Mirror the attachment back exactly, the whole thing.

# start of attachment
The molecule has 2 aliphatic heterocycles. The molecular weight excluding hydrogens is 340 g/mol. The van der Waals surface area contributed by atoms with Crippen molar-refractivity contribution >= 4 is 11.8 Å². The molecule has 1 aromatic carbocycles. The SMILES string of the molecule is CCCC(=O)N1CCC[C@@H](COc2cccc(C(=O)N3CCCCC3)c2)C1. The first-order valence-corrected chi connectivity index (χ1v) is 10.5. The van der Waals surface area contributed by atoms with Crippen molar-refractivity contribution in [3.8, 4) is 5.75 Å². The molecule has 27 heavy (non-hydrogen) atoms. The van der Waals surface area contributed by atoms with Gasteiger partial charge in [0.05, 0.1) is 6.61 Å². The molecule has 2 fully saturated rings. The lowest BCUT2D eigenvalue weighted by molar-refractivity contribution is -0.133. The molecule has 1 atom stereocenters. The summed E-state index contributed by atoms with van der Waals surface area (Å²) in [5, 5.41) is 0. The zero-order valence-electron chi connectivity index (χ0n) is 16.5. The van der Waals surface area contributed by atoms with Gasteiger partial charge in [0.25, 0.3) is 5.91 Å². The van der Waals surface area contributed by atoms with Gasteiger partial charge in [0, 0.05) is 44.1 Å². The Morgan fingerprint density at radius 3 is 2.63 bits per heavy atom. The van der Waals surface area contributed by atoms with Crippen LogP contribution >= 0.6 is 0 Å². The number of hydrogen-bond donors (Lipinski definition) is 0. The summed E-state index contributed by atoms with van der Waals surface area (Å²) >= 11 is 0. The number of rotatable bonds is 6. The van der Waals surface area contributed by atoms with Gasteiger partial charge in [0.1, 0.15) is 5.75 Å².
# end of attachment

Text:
The molecule has 2 aliphatic heterocycles. The molecular weight excluding hydrogens is 340 g/mol. The van der Waals surface area contributed by atoms with Crippen molar-refractivity contribution >= 4 is 11.8 Å². The molecule has 1 aromatic carbocycles. The SMILES string of the molecule is CCCC(=O)N1CCC[C@@H](COc2cccc(C(=O)N3CCCCC3)c2)C1. The first-order valence-corrected chi connectivity index (χ1v) is 10.5. The van der Waals surface area contributed by atoms with Crippen molar-refractivity contribution in [3.8, 4) is 5.75 Å². The molecule has 27 heavy (non-hydrogen) atoms. The van der Waals surface area contributed by atoms with Gasteiger partial charge in [0.05, 0.1) is 6.61 Å². The molecule has 2 fully saturated rings. The lowest BCUT2D eigenvalue weighted by molar-refractivity contribution is -0.133. The molecule has 1 atom stereocenters. The summed E-state index contributed by atoms with van der Waals surface area (Å²) in [5, 5.41) is 0. The zero-order valence-electron chi connectivity index (χ0n) is 16.5. The van der Waals surface area contributed by atoms with Gasteiger partial charge in [0.25, 0.3) is 5.91 Å². The van der Waals surface area contributed by atoms with Gasteiger partial charge in [0, 0.05) is 44.1 Å². The Morgan fingerprint density at radius 3 is 2.63 bits per heavy atom. The van der Waals surface area contributed by atoms with Crippen LogP contribution >= 0.6 is 0 Å². The number of hydrogen-bond donors (Lipinski definition) is 0. The summed E-state index contributed by atoms with van der Waals surface area (Å²) >= 11 is 0. The number of rotatable bonds is 6. The van der Waals surface area contributed by atoms with Gasteiger partial charge in [0.1, 0.15) is 5.75 Å².